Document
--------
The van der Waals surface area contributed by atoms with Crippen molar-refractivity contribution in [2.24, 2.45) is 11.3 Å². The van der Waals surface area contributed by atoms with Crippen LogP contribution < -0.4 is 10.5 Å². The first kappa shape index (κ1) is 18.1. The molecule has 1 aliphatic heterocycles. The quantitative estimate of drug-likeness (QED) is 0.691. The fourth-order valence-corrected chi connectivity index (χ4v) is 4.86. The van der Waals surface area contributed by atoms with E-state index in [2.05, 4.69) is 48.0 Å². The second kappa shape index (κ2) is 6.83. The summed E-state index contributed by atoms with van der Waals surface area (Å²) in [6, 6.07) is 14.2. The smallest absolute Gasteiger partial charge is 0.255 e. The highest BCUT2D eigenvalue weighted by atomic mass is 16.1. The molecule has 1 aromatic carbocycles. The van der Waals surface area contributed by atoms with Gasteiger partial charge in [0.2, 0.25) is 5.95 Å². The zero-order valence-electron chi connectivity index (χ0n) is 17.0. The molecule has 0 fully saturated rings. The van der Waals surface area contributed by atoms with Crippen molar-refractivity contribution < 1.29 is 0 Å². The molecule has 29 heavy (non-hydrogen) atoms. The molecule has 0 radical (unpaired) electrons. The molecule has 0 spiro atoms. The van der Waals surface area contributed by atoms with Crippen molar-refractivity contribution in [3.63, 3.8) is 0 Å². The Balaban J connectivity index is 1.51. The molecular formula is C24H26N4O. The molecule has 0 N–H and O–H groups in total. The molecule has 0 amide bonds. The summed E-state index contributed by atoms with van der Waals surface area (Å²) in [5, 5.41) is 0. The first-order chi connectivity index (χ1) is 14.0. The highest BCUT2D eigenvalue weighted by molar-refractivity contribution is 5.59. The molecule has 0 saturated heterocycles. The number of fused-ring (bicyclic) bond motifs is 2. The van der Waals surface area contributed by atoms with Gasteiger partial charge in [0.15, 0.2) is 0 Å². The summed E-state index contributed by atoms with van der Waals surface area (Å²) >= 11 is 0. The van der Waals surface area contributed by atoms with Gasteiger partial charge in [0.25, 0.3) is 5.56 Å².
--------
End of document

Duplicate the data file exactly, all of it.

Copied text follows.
The van der Waals surface area contributed by atoms with Crippen molar-refractivity contribution in [2.24, 2.45) is 11.3 Å². The van der Waals surface area contributed by atoms with Crippen LogP contribution < -0.4 is 10.5 Å². The first kappa shape index (κ1) is 18.1. The molecule has 1 aliphatic heterocycles. The quantitative estimate of drug-likeness (QED) is 0.691. The fourth-order valence-corrected chi connectivity index (χ4v) is 4.86. The van der Waals surface area contributed by atoms with E-state index in [2.05, 4.69) is 48.0 Å². The second kappa shape index (κ2) is 6.83. The summed E-state index contributed by atoms with van der Waals surface area (Å²) in [6, 6.07) is 14.2. The smallest absolute Gasteiger partial charge is 0.255 e. The highest BCUT2D eigenvalue weighted by atomic mass is 16.1. The molecule has 1 aromatic carbocycles. The van der Waals surface area contributed by atoms with Gasteiger partial charge in [0.2, 0.25) is 5.95 Å². The zero-order valence-electron chi connectivity index (χ0n) is 17.0. The molecule has 0 fully saturated rings. The van der Waals surface area contributed by atoms with Crippen molar-refractivity contribution < 1.29 is 0 Å². The molecule has 29 heavy (non-hydrogen) atoms. The molecule has 0 radical (unpaired) electrons. The molecule has 0 spiro atoms. The van der Waals surface area contributed by atoms with Crippen molar-refractivity contribution in [3.63, 3.8) is 0 Å². The Balaban J connectivity index is 1.51. The molecular formula is C24H26N4O. The molecule has 0 N–H and O–H groups in total. The molecule has 0 amide bonds. The summed E-state index contributed by atoms with van der Waals surface area (Å²) in [5, 5.41) is 0. The first-order chi connectivity index (χ1) is 14.0. The highest BCUT2D eigenvalue weighted by molar-refractivity contribution is 5.59. The molecule has 0 saturated heterocycles. The number of fused-ring (bicyclic) bond motifs is 2. The van der Waals surface area contributed by atoms with Gasteiger partial charge in [0.15, 0.2) is 0 Å². The summed E-state index contributed by atoms with van der Waals surface area (Å²) >= 11 is 0. The van der Waals surface area contributed by atoms with Gasteiger partial charge in [0.25, 0.3) is 5.56 Å².